A friend told me she recently went on a cruise with her husband and left the kids at home with their grandparents. I said, “Wow, that sounds amazing, how was it?” She told me the cruise was great but preparing to leave almost finished her off.
She proceeded to tell me that she wrote a manual for her parents and in laws detailing how to take care of her daughters. Most of the manual was written about her oldest daughter, Ellen. Ellen has autism.
The manual had several tabs such as: diet, clothes, places it’s safe to visit, places to absolutely avoid, how to handle Ellen’s inability to sleep through the night, and a dictionary of “Ellen-isms” (some of her daughter’s favorite phrases and how to respond in order to avoid a melt down).
For example, she explained to the grandparents that if they dare take Ellen to Target they must follow a very specific route. Ellen will say, “I want Little Teapot”. My friend cautioned, this does not mean go to the toy section and buy her a teapot. This means go to the section where you can listen to samples of the various children’s CDs and push #9 for “I’m a Little Teapot”. Then you must listen to the song in its entirety before moving on to your next required destination…books.
Ellen will pick a book and get in the cart to look at it. You then have 10 minutes to get the shopping done. If you take longer than 10 minutes, somehow Ellen knows the time elapsed and a melt down will ensue. You must end your visit to Target with the purchase of a cookie from Starbucks which Ellen likes to eat in the car (not the store). That is the routine for Target. She wrote a completely different script for Walmart, Kohls, etc.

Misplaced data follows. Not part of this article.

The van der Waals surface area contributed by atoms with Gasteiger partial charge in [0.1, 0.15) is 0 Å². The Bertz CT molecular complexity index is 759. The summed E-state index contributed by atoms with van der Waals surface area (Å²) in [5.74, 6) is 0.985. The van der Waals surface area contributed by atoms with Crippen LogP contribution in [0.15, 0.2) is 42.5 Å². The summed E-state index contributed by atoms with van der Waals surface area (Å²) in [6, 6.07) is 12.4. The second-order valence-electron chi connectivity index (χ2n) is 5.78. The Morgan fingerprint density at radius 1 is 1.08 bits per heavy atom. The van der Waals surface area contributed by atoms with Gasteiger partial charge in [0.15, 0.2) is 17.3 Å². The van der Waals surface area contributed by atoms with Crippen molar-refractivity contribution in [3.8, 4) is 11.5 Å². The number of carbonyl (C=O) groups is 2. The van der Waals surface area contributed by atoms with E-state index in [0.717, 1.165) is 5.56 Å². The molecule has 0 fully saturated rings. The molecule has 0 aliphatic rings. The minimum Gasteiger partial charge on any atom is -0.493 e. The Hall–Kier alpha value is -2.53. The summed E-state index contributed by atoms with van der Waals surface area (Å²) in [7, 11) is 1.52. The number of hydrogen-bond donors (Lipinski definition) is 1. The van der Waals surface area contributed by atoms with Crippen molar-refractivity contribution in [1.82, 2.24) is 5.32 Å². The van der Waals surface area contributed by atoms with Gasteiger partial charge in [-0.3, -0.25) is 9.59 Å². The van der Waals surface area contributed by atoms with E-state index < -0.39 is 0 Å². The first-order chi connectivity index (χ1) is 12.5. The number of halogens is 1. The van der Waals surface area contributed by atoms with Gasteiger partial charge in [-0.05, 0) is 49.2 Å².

Under the “Ellen-isms” tab, my friend also explained that if the grandparents take the kids to Moe’s (a Mexican restaurant), Ellen will eat her food then declare, “I want the restaurant”. Fearful that the grandparents would try to reason with Ellen that she is already in the restaurant, my friend explained that what this actually means is that Ellen wants to eat her sister’s left overs. If they give Ellen the food, all will be well and DEFCON 1 will be averted.
As my friend told me about her manual, I laughed so hard I had tears in my eyes.
Later, I realized I also felt a little sad for all of us who have had to write a book just to leave for a day or two. Can we even truly enjoy a vacation if we are worried about our child’s behavior, their schedule not being followed, and the resulting consequences we’ll have to deal with when we get home?
Spontaneity is dead.
For many of us, every day requires extreme plotting, planning, and a rigid schedule. Often, things that used to bring pleasure (e.g., shopping, eating at restaurants, going on vacation, holidays) are no longer as fun as they used to be. It’s true…nothing is ever easy but try to laugh at yourself, find the humor in it all, and know that you are not alone.